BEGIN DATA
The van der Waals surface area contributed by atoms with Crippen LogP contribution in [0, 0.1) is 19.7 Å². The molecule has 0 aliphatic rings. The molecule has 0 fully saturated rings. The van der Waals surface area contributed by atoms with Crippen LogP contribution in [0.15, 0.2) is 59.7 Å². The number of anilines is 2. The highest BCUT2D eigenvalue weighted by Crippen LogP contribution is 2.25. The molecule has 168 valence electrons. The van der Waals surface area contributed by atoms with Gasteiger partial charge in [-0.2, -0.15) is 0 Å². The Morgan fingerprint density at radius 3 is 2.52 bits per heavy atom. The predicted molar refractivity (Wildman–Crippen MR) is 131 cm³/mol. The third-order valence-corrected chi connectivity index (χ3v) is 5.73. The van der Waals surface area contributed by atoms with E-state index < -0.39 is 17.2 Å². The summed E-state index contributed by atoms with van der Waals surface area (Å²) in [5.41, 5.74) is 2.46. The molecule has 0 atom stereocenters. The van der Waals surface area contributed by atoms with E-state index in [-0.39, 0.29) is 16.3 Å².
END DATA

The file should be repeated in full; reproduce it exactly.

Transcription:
The van der Waals surface area contributed by atoms with Crippen LogP contribution in [0, 0.1) is 19.7 Å². The molecule has 0 aliphatic rings. The molecule has 0 fully saturated rings. The van der Waals surface area contributed by atoms with Crippen LogP contribution in [0.15, 0.2) is 59.7 Å². The number of anilines is 2. The highest BCUT2D eigenvalue weighted by Crippen LogP contribution is 2.25. The molecule has 168 valence electrons. The van der Waals surface area contributed by atoms with Gasteiger partial charge in [-0.2, -0.15) is 0 Å². The Morgan fingerprint density at radius 3 is 2.52 bits per heavy atom. The predicted molar refractivity (Wildman–Crippen MR) is 131 cm³/mol. The third-order valence-corrected chi connectivity index (χ3v) is 5.73. The van der Waals surface area contributed by atoms with E-state index < -0.39 is 17.2 Å². The summed E-state index contributed by atoms with van der Waals surface area (Å²) in [5.41, 5.74) is 2.46. The molecule has 0 atom stereocenters. The van der Waals surface area contributed by atoms with E-state index in [-0.39, 0.29) is 16.3 Å².